Vaccine distribution expanding to those with high-risk underlying conditions in April; general public estimated in summer

“Every shot that’s administered is one day closer."
vaccination

One the one-year anniversary of Minnesota’s first COVID-19 patient, infection rates, hospitalizations and deaths are down significantly. Fifty-six days after the vaccine was first introduced, officials announce when residents,depending on their specific job title, age or medical condition can expect to get a dose with an eye on regaining some warm weather activities.

Many of us daydream daily about sitting in the sun at Target Field or walking the state fairgrounds with something fried and on a stick in our hands. Gov. Tim Walz Thursday said there are no guarantees, but we’re getting closer to that going from memory to reality.

“Every shot that’s administered is one day closer,” Walz said. “The next few months, things are going to start to return, hopefully better for so many of us. I, for one, read an article about the spectacular summer that’s coming. It is nearly here, Minnesota. Do the things that you can do. Pay attention to when it’s your time to go. Help get folks on there. We’re going to need a little bit of patience here, but the good news is, after the next several weeks, we should start to see even more of an acceleration to get closer to that.”

1.2 million doses have been administered in Minnesota so far with the goal of getting more than 3 million adults their full doses.

Based on the allotment the state has come to expect from the federal government, it will be summer when the general population can have access to the vaccine. At the current moment, demand far exceeds supply. K-12 teachers, childcare providers, those 65 and older, healthcare workers and long-term care residents and staff are eligible.

But Thursday Minnesota officials said that once 70% of those 65 plus receive their doses (currently at 43%), which is projected at the end of March, the expansion will take off.

Food processing workers and those with these specific underlying conditions: sickle-cell disease and down syndrome, those who are in active cancer treatment, are oxygen-dependent or have chronic lung or heart conditions or are immunocompromised from an organ transplant, are first up.

“After seniors, the next phase is going to protect Minnesotans at higher risk of exposure and severity of illness,” Health Commissioner Jan Malcolm said. “This path is based on evidence and on guidance from the federal government and from a deep partnership with our healthcare providers here in Minnesota.”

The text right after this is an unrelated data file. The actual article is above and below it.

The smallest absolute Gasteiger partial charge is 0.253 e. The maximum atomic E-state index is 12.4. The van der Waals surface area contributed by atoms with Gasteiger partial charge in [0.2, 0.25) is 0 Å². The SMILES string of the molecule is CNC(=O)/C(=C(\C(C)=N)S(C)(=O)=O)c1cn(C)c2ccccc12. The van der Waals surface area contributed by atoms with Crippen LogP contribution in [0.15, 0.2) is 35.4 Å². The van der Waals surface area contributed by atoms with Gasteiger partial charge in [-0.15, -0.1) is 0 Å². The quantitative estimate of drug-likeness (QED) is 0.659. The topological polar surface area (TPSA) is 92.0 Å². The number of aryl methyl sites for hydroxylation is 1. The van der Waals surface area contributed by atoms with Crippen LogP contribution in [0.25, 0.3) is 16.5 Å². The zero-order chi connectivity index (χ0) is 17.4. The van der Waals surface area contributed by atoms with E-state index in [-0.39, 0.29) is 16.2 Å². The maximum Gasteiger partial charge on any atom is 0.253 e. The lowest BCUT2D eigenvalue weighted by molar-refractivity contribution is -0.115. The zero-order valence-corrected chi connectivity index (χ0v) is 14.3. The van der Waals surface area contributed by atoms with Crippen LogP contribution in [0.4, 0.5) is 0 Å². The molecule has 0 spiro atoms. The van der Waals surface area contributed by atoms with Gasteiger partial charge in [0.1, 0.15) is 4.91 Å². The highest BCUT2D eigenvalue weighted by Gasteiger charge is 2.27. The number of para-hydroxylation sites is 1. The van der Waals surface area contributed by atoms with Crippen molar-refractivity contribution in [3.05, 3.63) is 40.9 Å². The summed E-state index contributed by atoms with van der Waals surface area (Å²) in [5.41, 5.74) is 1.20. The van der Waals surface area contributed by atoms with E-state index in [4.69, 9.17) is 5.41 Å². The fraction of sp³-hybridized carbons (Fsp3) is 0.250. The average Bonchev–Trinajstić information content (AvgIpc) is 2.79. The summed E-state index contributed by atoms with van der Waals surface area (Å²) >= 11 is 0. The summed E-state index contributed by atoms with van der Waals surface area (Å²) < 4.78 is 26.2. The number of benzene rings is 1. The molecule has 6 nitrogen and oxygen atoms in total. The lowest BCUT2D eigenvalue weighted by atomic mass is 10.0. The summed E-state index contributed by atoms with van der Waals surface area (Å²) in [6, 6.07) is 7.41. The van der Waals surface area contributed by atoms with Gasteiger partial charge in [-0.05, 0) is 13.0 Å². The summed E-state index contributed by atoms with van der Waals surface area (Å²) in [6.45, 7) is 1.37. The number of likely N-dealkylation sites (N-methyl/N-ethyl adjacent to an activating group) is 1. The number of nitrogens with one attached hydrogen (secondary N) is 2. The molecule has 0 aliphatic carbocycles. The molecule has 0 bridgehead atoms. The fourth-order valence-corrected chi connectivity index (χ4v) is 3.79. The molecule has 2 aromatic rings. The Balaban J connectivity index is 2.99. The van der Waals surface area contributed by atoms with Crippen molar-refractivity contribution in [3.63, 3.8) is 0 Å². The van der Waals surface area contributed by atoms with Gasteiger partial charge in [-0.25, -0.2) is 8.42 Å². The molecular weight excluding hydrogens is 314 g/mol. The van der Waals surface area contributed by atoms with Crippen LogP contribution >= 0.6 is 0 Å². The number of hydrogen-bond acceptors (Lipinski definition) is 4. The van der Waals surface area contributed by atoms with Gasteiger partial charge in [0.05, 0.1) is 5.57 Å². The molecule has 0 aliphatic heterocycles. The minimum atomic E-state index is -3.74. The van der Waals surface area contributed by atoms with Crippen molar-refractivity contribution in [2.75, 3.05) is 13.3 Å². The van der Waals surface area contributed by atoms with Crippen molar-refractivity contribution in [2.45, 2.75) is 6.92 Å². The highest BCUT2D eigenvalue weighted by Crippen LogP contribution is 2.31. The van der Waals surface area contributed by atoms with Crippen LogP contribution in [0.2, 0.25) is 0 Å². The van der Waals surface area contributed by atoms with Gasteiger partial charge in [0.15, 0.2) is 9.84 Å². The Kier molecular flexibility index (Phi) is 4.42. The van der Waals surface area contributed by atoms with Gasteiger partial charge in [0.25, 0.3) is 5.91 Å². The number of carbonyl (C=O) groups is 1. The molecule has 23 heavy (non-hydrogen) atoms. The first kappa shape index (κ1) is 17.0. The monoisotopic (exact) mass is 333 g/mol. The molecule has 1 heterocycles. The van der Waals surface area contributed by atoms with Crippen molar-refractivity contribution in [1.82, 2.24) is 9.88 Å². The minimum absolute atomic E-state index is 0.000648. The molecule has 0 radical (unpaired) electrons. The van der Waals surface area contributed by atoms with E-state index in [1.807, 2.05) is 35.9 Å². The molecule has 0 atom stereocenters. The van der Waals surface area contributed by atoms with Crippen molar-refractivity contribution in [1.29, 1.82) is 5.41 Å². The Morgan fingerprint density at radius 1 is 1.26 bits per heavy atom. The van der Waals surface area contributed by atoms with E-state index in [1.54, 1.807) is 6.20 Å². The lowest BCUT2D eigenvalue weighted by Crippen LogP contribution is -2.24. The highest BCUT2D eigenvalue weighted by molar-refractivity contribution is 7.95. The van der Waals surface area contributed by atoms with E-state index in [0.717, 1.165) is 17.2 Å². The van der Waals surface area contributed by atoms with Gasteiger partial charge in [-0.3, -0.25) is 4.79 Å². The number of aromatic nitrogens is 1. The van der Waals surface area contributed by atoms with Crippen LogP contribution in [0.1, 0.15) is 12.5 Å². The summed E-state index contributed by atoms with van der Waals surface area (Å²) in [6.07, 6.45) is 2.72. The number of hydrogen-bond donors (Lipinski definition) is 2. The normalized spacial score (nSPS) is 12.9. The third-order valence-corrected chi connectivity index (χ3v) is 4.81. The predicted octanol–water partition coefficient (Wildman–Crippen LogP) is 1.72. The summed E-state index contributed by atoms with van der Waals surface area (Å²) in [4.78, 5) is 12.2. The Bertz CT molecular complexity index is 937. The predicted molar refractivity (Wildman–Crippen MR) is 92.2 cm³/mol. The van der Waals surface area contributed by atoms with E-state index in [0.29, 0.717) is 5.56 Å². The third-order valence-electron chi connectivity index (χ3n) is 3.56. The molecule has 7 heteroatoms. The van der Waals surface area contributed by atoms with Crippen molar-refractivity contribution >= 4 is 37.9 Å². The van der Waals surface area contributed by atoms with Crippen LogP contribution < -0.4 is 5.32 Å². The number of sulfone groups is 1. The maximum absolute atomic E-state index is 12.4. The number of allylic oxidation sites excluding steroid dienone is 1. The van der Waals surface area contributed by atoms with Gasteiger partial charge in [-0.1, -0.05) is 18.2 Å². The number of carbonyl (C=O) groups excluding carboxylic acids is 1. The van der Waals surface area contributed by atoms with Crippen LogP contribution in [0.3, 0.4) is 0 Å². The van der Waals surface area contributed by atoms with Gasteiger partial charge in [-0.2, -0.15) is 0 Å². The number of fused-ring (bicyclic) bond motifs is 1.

Then comes ages 45 to 64 with one underlying condition and 16 to 44 with two or more such as type 2 diabetes, cancer, kidney disease, heart conditions or those who are immunocompromised. They go along with frontline workers like first responders and food service and food retail workers in late spring. That’s followed by 16 and older with any one underlying condition and ages 50 to 64 regardless of health. By summer is the general public.

It’s a timeline that could also be sped up if the federal government allocates more doses, or once the single-dose, shelf-stable Johnson and Johnson vaccine comes online soon.

“Everything I see leads me to believe it is not going to be less, it is going to be more,” Walz said of vaccine supply, “which means the timeline moves to the left and accelerates.”

As far as verification of high-risk conditions, Malcolm said they have some “operational planning” to do, but people will likely schedule through their healthcare providers. She said some food processing plants have proposed on-site vaccination for workers.
There are still hurdles to get as many people vaccinated as possible. The locator map is hard to navigate for those not tech-friendly and it hasn’t been translated. Hesitancy will likely persist.

Walz said they’ll be following vaccination rates and the usual metrics to see how things reopen as more people get doses.

“We’re pretty stable. We’re watching these closely. The vaccine is having the effect. They should expect to see us overlay that, that these are the type of economic activities that come back on line.”